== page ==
- The Washington Times - Monday, April 24, 2006

Bruce Springsteen

We Shall Overcome: The Seeger Sessions

Columbia Records

It’s too bad American folk and spiritual music was hijacked by labor unions and Pete Seeger’s Communist Party and used as crude organizational slogans. Politicization is detrimental to any art form but especially so when the politicizers are dupes for an international peasant-killing machine.

I remember thinking that “We Shall Overcome,” the title track on Bruce Springsteen’s new collection of songs associated with Mr. Seeger, had become as morally exhausted as the civil rights movement itself when it was hauled into service yet again at a rally on the Capitol steps to defend the soon-to-be-impeached President Clinton.

Anyway, now that I’m through harrumphing — actually, I’m not quite finished. Mr. Springsteen’s “We Shall Overcome: The Seeger Sessions” all but invites the listener to politicize this timeless music yet again. At a recent public rehearsal for his upcoming tour (which kicks off Sunday at the New Orleans Jazz & Heritage Festival), Mr. Springsteen dedicated “Mrs. McGrath,” a mother’s lament for an amputee son, to antiwar activist Cindy Sheehan.

OK, now I’m finished. “The Seeger Sessions,” despite being the latest throb of a political bruise that Mr. Springsteen can’t seem to repair, is a joyful listen. It was recorded by Mr. Springsteen at his New Jersey estate with a 17-member gang of fiddlers, strummers and horn-blowers. It’s high-on-moonshine lively, sometimes haunting and overall quite inspiriting.

The cover, aflame in rustic orange, evokes the shot of Bob Dylan and the Band on their glorious 1975 collaboration “The Basement Tapes.” The contents — a loosely connected batch of folk traditionals, Negro spirituals, chanteys and minstrel ballads — coalesce into a Springsteenian howl of struggle met and overcome.

The arrangements and interpretations are Mr. Springsteen’s. Himself on acoustic guitar and harmonica, he conducts his new band mates on the fly; at times, you hear him call for solos from the brass section or from E Street Band violinist Soozie Tyrell or banjoist Greg Liszt or accordionist Charles Giordano. (You can watch the freewheeling, decidedly boozy project in action on Thom Zimny’s 30-minute documentary, which can be found on the DVD flip side of the dual-formatted disc.)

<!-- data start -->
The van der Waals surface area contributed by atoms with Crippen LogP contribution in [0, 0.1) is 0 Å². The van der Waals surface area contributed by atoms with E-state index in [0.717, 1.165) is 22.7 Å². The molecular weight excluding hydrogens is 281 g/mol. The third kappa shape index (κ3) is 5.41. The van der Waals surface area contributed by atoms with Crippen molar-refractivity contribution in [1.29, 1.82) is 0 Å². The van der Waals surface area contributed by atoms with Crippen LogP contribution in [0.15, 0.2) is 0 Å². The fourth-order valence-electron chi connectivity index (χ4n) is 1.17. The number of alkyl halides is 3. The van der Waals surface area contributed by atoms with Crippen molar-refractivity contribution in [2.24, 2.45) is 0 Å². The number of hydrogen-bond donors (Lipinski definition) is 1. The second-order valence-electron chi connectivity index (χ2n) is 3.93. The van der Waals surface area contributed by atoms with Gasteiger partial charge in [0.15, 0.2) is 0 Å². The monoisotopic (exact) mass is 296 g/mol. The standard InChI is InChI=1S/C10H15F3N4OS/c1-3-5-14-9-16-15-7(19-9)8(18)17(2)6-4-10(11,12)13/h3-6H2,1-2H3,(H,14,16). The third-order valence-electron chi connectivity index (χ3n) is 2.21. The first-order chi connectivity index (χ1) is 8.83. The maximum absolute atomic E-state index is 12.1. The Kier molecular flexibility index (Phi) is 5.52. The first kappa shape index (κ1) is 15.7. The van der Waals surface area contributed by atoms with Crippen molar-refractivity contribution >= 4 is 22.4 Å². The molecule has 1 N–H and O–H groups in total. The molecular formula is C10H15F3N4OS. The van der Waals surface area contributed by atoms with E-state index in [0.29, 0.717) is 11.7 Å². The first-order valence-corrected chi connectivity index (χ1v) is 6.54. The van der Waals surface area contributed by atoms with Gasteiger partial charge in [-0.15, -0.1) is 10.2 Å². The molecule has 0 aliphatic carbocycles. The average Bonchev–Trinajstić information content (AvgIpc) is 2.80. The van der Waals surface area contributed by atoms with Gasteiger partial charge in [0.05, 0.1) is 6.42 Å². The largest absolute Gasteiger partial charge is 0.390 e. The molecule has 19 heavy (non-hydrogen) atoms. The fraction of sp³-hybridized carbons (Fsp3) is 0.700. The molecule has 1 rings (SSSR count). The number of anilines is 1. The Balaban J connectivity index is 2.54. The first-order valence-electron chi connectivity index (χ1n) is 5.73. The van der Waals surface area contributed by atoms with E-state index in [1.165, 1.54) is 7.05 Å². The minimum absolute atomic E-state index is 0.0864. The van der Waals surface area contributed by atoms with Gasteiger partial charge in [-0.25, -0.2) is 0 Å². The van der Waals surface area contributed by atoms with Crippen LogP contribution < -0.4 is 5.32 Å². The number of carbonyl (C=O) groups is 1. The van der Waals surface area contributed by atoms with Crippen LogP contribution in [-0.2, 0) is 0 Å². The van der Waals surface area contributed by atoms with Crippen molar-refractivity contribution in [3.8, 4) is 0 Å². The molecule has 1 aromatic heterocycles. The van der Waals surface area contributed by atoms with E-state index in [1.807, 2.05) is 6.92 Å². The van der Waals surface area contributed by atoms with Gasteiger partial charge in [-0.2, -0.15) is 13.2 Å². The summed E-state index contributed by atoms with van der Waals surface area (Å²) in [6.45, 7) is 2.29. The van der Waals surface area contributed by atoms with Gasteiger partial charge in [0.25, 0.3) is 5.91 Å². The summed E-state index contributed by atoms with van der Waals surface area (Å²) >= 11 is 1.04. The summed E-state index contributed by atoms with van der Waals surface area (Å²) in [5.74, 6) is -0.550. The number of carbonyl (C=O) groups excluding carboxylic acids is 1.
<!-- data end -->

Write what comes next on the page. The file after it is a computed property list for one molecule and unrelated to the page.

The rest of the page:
Think of these tunes as having rolled down from Appalachia and landed in the French Quarter. Songs like “Old Dan Tucker,” “O Mary Don’t You Weep” and “John Henry” jostle and swing with the verve of a flatbed big band; “Jacob’s Ladder” is a dusty hallelujah from a storefront church; “Eyes on the Prize,” another quasi-sacred civil rights anthem, and “Shenandoah,” the latter one of the greatest American melodies ever laid down, are sadder, but no less piquant.

The Irish-Italian Mr. Springsteen has enough Guinness in his musical DNA to pull off the tavern wail of “Mrs. McGrath” as well as the sneaky ascending melody of “Erie Canal,” a bittersweet adaptation of Thomas S. Allen’s 1905 tribute to the prosperous days before his trusty mule had been replaced by steam-powered barges.

Some may find in “The Seeger Sessions” yet another earnest, moralizing pose from Mr. Springsteen, the New Jersey-millionaire-turned-heartland-poet who wears Americana mythology as if it’s his personal flannel. I choose to see it as another example of Mr. Springsteen’s ability (unique among big-time rock stars) to ration his popular public persona and challenge himself as well as his most ardent fans.

To the eternal consternation of Springsteen fans, there are long stretches between E Street Band releases. Yet, to his credit, Mr. Springsteen, a legendary stockpiler of songs, holds back unless he feels he has something important to say about himself or — as has been the case lately — his country. Thus, there’s hardly a superfluous album in his 30-year catalog; even the coolly regarded “Human Touch” and “Lucky Town” releases of 1992 have aged fairly well. He and manager Jon Landau take the same scrupulous approach to Mr. Springsteen’s ongoing archival releases.

“The Seeger Sessions” follows last year’s mostly acoustic “Devils & Dust,” a sibling of 1995’s dark narrative album “The Ghost of Tom Joad.” Taken together with the “Devils & Dust” solo tour, on which Mr. Springsteen showcased underplayed albums such as “Nebraska” and “Tunnel of Love,” one can see the “The Seeger Sessions” as a happy creative detour on the way to the next E Street extravaganza.

The album is a treat in itself. Even better is that I can enjoy it from an apolitical distance: Mr. Seeger wrote not a word or note of these wonderful songs.

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